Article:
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Help! Radial motor rattles after crash

hitjim

New member
#1
I've been helping my son learn to fly with a FT Simple Cub on power pack B.

He nosed it into the ground after barely missing it the first time and stalling. Maybe 10-20ft height. Maybe at a ~70deg angle.

The motor seems to still be balanced just fine. There's no play on the shaft or outrunner.

When I'd spin it by hand, there was a faint rattle. When I'd spin it up anchored on the ground, it went away. But we'd hear it rattling most of the time in the air.

Flight times and performance don't seem affected. Again, everything runs smooth and balanced, it just doesn't sound like it.

I opened it up, blew it out with air, and inspected the windings etc - nothing out of the ordinary (that I could see, anyhow). I wonder if it's a slightly damaged bearing or something?

Is it worth the time/sweat to try and source and replace a bearing on one of these motors? Or should I just fly with it until it becomes a problem?

I replaced the motor already. But if it's good to fly until it gets much worse, maybe I'll just make this the "trainer motor" :p
 

"Corpse"

Well-known member
#2
I've been helping my son learn to fly with a FT Simple Cub on power pack B.

He nosed it into the ground after barely missing it the first time and stalling. Maybe 10-20ft height. Maybe at a ~70deg angle.

The motor seems to still be balanced just fine. There's no play on the shaft or outrunner.

When I'd spin it by hand, there was a faint rattle. When I'd spin it up anchored on the ground, it went away. But we'd hear it rattling most of the time in the air.

Flight times and performance don't seem affected. Again, everything runs smooth and balanced, it just doesn't sound like it.

I opened it up, blew it out with air, and inspected the windings etc - nothing out of the ordinary (that I could see, anyhow). I wonder if it's a slightly damaged bearing or something?

Is it worth the time/sweat to try and source and replace a bearing on one of these motors? Or should I just fly with it until it becomes a problem?

I replaced the motor already. But if it's good to fly until it gets much worse, maybe I'll just make this the "trainer motor" :p
Try putting a big prop on it and seeing if the tips of the prop are off kilter. That's a better way to check alignment than looking at the shaft.

As long as it works I wouldn't throw it out. Sounds like you have a loose bearing or something like that. As long as it runs smoothly you should be fine.

Happy flying!
 

Ketchup

4s mini mustang
#3
I feel like it might be a bearing, but I am no motor expert. If it is a bearing though, you should still keep the motor. I have a plane that still runs with really worn bearings (it is a quad motor on 4s but I can still hear the bearings in flight). I don't know what happens when the bearings get "too worn" though.
 

PsyBorg

Wake up! Time to fly!
#4
Did the "E" clip pop out of its groove or even snap off completely? That would allow the prop to pull the bell forward and the only thing holding it in is the magnets?
 

BATTLEAXE

Well-known member
#5
The only physical point of wear or failure will be in the bearings. The motor itself should last for a long time unless physically damaged, like a bent can or shaft. If you say the shaft isn't bent then the only thing to look at will be the bearings. For a decent motor like the radial i would say it is worth it to get new bearings which should be able to be found online through sites like bangood or aliexpress. Bearing generally price out to 5-10 bucks for a pack of ten. the motor should have two bearings in it leaving you with 5 full bearing changes. Now here is the question. Would you rather buy 5 radials at say 25-30 bucks a pop or get 5 radials out of a $10 pack of bearing and just take the ten minutes to replace them?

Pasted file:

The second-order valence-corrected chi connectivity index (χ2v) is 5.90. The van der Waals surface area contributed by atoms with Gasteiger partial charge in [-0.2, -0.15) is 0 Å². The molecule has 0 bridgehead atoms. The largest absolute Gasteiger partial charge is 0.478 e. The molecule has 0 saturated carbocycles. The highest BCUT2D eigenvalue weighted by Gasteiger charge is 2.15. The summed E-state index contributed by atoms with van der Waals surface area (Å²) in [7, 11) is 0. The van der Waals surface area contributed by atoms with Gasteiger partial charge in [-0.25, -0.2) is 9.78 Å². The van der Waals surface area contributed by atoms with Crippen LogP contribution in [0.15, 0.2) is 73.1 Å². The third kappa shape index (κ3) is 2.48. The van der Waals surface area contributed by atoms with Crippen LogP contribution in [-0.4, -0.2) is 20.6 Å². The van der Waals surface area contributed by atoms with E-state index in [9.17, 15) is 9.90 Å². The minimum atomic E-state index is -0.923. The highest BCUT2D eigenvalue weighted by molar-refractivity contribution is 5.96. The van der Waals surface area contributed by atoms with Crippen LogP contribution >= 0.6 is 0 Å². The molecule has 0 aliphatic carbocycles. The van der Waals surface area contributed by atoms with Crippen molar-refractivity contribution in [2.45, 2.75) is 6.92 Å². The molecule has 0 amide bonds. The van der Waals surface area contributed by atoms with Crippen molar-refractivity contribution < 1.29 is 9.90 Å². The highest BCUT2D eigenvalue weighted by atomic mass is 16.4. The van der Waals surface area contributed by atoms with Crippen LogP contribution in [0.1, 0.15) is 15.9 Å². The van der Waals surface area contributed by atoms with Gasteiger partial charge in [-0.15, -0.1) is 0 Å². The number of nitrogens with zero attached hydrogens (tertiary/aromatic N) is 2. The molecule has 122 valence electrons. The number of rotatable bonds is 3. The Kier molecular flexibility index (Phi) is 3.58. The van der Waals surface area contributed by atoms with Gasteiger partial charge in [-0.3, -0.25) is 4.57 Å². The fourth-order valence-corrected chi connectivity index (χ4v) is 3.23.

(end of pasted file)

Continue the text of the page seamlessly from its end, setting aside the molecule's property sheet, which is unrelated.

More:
If it was a bunch of cheap Racestar motors you have then yea I would say it is just easier to get new motors. But in your case i would be shopping for new bearings. And yours might not need to be changed right away if they are just making noise and there is no difference in performance. But keep in mind that they wont get better on their own, they don't heal. So you will need bearings at some point in time. Might be a good idea to take the motor apart, see what size you need, and re-assemble then order new ones. By the time the bearings come in the mail, you have them on hand when you need them.
 

cranialrectosis

Well-Known Member
Mentor
#6
Both @BATTLEAXE and @PsyBorg have points, but neither have mentioned the possibility of a loose magnet or debris in the bell.

To replace bearings or examine the inside of a bell you will have to remove the E clip. If you don't have a clip, @PsyBorg is right and you need a new one.

Put the motor in a plastic bag to remove the clip. If the clip springs off at high velocity, bounces off your eyeball and buries itself in the rug, the motor is toast until you replace that clip. Remove them with caution. E clips are notorious for heading for the stars the second you let them.

Seriously. Remove E clips with the whole motor in a bag. It is truly amazing how far they can fly and/or roll.


Open up the motor and test the magnets with a gentle probing with a toothpick or toothbrush. Look for scratches on the inside of the bell or on the magnets to indicate that something is loose in there. Blow out any sand using moderate pressure or a soft toothbrush. Use a good epoxy to re-attach loose magnets and take your time. Gluing your motor bell in place or gluing a magnet in such a manner that the bell won't seat ruins your motor.
 

Merv

Well-known member
#8
All good ideas, those rattles are tough to track down.
Sometimes a piece of grit can cause a lot of noise. I’ve had had luck taking a motor apart and using an old toothbrush to remove any foreign material. A brush may be more effective then compressed air.